The Fire Phoenix Station No. 6 was originally a volunteer fire station until the city bought it out. The building then was leased to private businesses until it was turned into the Phoenix Fire Museum. At that point the city moved it to its present location on South Claiborne. The Protestant Orphan’s Asylum was built to house the orphans from the Yellow Fever epidemics that regularly infected the city. It later became the Mobile Business College. The Quigley Twin House was owned at one point by A. M. Quigley and then his widow. Quigley was a brick mason who worked on Davis Avenue. It continued to be a privately owned residence afterwards. The Dargan-Waring House was built by Judge Edmund Dargan and later sold to Moses Waring, a salt broker. The Texas-Waring House was bought by Waring to house his children after they were grown. It was called Texas because it was separated from the rest of the property—it had been the private residence of Mr. Nugent before Waring acquired it. The Joshua Kennedy House was built by Joshua Kennedy, a local wholesale grocer. His family is credited with building much of downtown Mobile.

The 1930s photographs used in this exhibit were obtained from the Library of Congress’s HABS collection website. In 1933 HABS was created by Charles E. Peterson of the National Parks Service to help out-of-work architects during the Great Depression. The goal was to document historic buildings and sites dating to before the Civil War across the United States. Peterson envisioned a long-lasting survey that would record churches, public building, residences, and other structures that may be lost to time and development.3

The McCall Library houses a collection of HABS images that were donated by Stephens Croom when they were to be discarded by the Alabama office of the Historic American Buildings Survey. This collection of 111 nitrate negatives matches many of the Mobile images found on the Library of Congress’s website. The ability to use The Doy Leale McCall Rare Book and Manuscript Library government documents, in the form of images, to show the growth and changes that have made Mobile the city it is today was the catalyst that inspired this exhibit. By combing through the image in the LOC HABS collection and the McCall Libraries Holdings, we were able to pick the building we felt best encompassed this change though time.

The photographs from the 1980s were taken from the Mobile Historic Development Commission Collection at the McCall Library. The MHDC was created in the 1960s by the City of Mobile to combat the loss of historic buildings to urban renewal. The MHDC was commissioned to evaluate the buildings for their inclusion in the National Register of Historic Places. They oversee individual buildings as well as neighborhoods and districts.4

The McCall Library has five collections from the MHDC. These collections have photographs of historical buildings dating from 1975 to 2008. Mobile went through a revitalization period after we lost multiple historical buildings to urban renewal, which in turn spurred the creation of the MHDC. These photographs are a snapshot into the history of Mobile. Many of these buildings were photographed because they were in danger of being torn down during urban renewal. Thanks to MHDC’s hard work, these building will be preserved for future generations to enjoy as a part of Mobile’s colorful history. These were received from the MHDC over several years so that the images could be preserved and utilized by the general public. These collections house nearly 57,000 images of houses, businesses, and streets scenes in Mobile and the surrounding areas. The amount of information stored in these collections cannot be emphasized enough.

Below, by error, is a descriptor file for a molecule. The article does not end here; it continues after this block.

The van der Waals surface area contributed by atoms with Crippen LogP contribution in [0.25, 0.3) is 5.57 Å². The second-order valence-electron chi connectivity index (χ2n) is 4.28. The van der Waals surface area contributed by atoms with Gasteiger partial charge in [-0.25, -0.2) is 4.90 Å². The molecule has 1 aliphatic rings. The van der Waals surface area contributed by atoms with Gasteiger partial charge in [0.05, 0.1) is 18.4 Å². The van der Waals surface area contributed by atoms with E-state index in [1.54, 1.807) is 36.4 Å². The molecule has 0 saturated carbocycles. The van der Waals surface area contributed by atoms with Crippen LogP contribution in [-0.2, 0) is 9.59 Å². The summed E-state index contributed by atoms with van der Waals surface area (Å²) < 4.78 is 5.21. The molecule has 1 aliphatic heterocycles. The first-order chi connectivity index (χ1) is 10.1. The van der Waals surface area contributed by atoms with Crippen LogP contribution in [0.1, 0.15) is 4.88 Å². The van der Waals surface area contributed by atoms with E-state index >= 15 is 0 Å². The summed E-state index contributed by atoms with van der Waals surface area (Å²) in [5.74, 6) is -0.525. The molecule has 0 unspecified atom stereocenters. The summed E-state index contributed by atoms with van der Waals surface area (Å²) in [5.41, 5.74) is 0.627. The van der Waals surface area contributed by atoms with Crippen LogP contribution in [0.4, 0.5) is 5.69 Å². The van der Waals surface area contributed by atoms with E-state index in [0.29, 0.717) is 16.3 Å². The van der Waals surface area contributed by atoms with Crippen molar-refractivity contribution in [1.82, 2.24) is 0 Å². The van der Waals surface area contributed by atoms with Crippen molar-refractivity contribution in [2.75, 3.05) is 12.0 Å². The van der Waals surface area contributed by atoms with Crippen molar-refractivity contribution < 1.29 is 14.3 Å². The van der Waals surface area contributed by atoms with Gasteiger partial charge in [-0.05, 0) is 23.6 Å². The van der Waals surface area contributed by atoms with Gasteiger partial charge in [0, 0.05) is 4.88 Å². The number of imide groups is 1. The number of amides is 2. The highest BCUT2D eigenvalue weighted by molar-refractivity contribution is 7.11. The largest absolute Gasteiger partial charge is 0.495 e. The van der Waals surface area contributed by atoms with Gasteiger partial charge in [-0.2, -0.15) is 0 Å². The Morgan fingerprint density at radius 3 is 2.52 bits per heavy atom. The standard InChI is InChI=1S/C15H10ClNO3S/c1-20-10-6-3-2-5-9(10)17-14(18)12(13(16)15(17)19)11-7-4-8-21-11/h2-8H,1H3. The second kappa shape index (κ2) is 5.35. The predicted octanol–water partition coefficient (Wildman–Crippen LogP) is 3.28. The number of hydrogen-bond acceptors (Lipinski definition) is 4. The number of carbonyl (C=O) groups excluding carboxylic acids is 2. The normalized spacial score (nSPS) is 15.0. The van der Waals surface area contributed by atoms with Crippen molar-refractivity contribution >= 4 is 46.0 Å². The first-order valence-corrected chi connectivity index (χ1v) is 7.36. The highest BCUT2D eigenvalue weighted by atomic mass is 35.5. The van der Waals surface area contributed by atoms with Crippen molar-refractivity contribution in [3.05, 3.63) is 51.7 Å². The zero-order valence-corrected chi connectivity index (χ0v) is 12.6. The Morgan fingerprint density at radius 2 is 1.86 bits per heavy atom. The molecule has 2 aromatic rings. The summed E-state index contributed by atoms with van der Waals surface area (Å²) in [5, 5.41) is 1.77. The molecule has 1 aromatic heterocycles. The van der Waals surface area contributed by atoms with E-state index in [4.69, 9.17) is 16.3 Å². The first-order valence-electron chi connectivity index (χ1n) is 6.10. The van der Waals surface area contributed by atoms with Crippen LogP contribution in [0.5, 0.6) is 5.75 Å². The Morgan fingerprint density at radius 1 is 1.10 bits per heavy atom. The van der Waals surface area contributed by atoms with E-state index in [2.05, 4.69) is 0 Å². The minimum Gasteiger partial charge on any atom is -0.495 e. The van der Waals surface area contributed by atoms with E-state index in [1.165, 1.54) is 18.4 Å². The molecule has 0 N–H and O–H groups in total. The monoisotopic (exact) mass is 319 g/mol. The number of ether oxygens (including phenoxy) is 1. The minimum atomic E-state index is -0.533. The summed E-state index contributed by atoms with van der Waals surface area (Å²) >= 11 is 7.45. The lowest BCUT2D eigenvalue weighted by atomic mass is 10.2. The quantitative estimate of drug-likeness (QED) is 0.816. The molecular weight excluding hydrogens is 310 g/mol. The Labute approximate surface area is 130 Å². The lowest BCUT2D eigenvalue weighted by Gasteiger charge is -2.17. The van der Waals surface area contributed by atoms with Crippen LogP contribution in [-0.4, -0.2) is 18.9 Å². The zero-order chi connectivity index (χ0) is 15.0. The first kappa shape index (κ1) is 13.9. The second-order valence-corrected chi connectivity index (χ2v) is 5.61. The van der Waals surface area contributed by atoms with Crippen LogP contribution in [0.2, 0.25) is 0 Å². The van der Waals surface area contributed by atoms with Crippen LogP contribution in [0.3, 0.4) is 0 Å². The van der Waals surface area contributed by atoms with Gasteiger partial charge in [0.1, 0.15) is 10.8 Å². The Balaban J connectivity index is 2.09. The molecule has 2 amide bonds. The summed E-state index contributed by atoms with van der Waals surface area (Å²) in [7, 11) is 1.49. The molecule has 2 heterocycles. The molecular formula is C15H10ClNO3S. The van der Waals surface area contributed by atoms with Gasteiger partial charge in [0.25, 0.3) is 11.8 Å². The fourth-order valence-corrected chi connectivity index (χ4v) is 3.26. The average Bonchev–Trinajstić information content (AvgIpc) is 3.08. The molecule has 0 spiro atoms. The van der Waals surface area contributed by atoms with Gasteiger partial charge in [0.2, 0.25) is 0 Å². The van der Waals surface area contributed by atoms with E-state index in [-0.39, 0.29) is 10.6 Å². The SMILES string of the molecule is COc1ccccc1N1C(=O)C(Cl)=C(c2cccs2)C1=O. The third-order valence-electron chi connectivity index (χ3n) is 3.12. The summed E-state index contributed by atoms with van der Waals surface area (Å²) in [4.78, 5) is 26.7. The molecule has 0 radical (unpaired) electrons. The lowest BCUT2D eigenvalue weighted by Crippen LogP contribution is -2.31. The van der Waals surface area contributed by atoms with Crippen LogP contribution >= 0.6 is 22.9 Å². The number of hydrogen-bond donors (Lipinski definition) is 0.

By combining the images from these two amazing collections we were able to design an exhibit that shows the good and bad sides of change. One look at most of these images tells a story of how parts of our history are either preserved or destroyed to fit the immediate needs of the community. This exhibit gives an intimate view into Mobile’s history. Although Mobile is still considered a sleepy port town, it has had a vibrant past that these photographs are a testament to. By preserving the photographic record of Mobile, future generations will have a glimpse into a world that modern Mobilians will never know, thus preserving the memory of those who came before us and paved a path that allowed Mobile to transform into a modern city while retaining it’s past.

Kristina Polizzi (kepolizzi@southalabama.edu), Library Technical Assistant II, The Doy Leale McCall Rare Book and Manuscript Library, University of South Alabama.


  1. “Picturing the Century,” National Archives and Records Administration, accessed March 26, 2018, https://www.archives.gov/exhibits/picturing_the_century/home.html.
  2. John Sledge, “Columns and Colonnades: After an 1827 Fire Destroyed Most of Mobile’s Downtown, the City Discovered a Flair for the Greek Revival Style,” Alabama Heritage 95 (2010): 26. Literature Resource Center, EBSCOhost.
  3. “Historic American Buildings Survey/Historic American Engineering Record/Historic American Landscapes Survey—Background and Scope,” Background and Scope—Prints & Photographs Online Catalog (Library of Congress), accessed March 23, 2018, http://www.loc.gov/pictures/collection/hh/background.html.
  4. “FAQs and Timesavers,” Mobile Historic Development Commission, accessed March 30, 2018, http://www.mobilehd.org/faqs.html.
  5. Ibid.
Promotional materials.

Promotional materials.

Photograph examples. Photos courtesy of Kristina Polizzi.
Photograph examples. Photos courtesy of Kristina Polizzi.

Photograph examples. Photos courtesy of Kristina Polizzi.